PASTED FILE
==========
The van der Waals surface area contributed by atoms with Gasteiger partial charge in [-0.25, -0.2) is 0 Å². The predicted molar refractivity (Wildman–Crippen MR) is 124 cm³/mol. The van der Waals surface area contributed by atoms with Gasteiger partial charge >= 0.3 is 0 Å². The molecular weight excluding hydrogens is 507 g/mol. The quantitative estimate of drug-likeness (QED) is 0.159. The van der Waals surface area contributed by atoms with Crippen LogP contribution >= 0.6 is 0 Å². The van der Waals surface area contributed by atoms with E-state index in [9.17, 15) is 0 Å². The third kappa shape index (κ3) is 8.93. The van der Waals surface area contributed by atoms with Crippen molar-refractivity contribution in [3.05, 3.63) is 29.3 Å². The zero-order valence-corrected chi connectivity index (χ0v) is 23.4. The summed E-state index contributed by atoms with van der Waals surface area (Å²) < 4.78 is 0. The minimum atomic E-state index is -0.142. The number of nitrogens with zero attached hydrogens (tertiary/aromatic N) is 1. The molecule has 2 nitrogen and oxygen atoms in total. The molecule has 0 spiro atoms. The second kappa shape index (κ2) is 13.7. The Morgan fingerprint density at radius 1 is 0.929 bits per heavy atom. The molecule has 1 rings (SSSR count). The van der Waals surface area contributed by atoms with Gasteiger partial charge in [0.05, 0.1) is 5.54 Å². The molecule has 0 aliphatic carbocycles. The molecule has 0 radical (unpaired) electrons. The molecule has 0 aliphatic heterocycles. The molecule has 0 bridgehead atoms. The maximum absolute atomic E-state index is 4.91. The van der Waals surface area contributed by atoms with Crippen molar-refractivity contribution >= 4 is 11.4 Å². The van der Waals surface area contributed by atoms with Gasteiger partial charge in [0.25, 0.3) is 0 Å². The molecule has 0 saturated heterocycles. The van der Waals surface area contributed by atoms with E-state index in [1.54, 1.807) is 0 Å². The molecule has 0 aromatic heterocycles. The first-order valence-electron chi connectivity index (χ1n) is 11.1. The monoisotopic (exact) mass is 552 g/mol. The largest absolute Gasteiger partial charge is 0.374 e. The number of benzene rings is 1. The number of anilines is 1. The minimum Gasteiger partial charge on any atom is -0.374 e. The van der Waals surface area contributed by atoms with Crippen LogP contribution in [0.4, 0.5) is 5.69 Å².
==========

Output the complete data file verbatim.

The van der Waals surface area contributed by atoms with Gasteiger partial charge in [-0.25, -0.2) is 0 Å². The predicted molar refractivity (Wildman–Crippen MR) is 124 cm³/mol. The van der Waals surface area contributed by atoms with Gasteiger partial charge >= 0.3 is 0 Å². The molecular weight excluding hydrogens is 507 g/mol. The quantitative estimate of drug-likeness (QED) is 0.159. The van der Waals surface area contributed by atoms with Crippen LogP contribution >= 0.6 is 0 Å². The van der Waals surface area contributed by atoms with E-state index in [9.17, 15) is 0 Å². The third kappa shape index (κ3) is 8.93. The van der Waals surface area contributed by atoms with Crippen molar-refractivity contribution in [3.05, 3.63) is 29.3 Å². The zero-order valence-corrected chi connectivity index (χ0v) is 23.4. The summed E-state index contributed by atoms with van der Waals surface area (Å²) < 4.78 is 0. The minimum atomic E-state index is -0.142. The number of nitrogens with zero attached hydrogens (tertiary/aromatic N) is 1. The molecule has 2 nitrogen and oxygen atoms in total. The molecule has 0 spiro atoms. The second kappa shape index (κ2) is 13.7. The Morgan fingerprint density at radius 1 is 0.929 bits per heavy atom. The molecule has 1 rings (SSSR count). The van der Waals surface area contributed by atoms with Gasteiger partial charge in [0.05, 0.1) is 5.54 Å². The molecule has 0 aliphatic carbocycles. The molecule has 0 radical (unpaired) electrons. The molecule has 0 aliphatic heterocycles. The molecule has 0 bridgehead atoms. The maximum absolute atomic E-state index is 4.91. The van der Waals surface area contributed by atoms with Crippen molar-refractivity contribution >= 4 is 11.4 Å². The van der Waals surface area contributed by atoms with Gasteiger partial charge in [0.25, 0.3) is 0 Å². The molecule has 0 saturated heterocycles. The van der Waals surface area contributed by atoms with E-state index in [1.54, 1.807) is 0 Å². The molecule has 0 aromatic heterocycles. The first-order valence-electron chi connectivity index (χ1n) is 11.1. The monoisotopic (exact) mass is 552 g/mol. The largest absolute Gasteiger partial charge is 0.374 e. The number of benzene rings is 1. The number of anilines is 1. The minimum Gasteiger partial charge on any atom is -0.374 e. The van der Waals surface area contributed by atoms with Crippen LogP contribution in [0.4, 0.5) is 5.69 Å².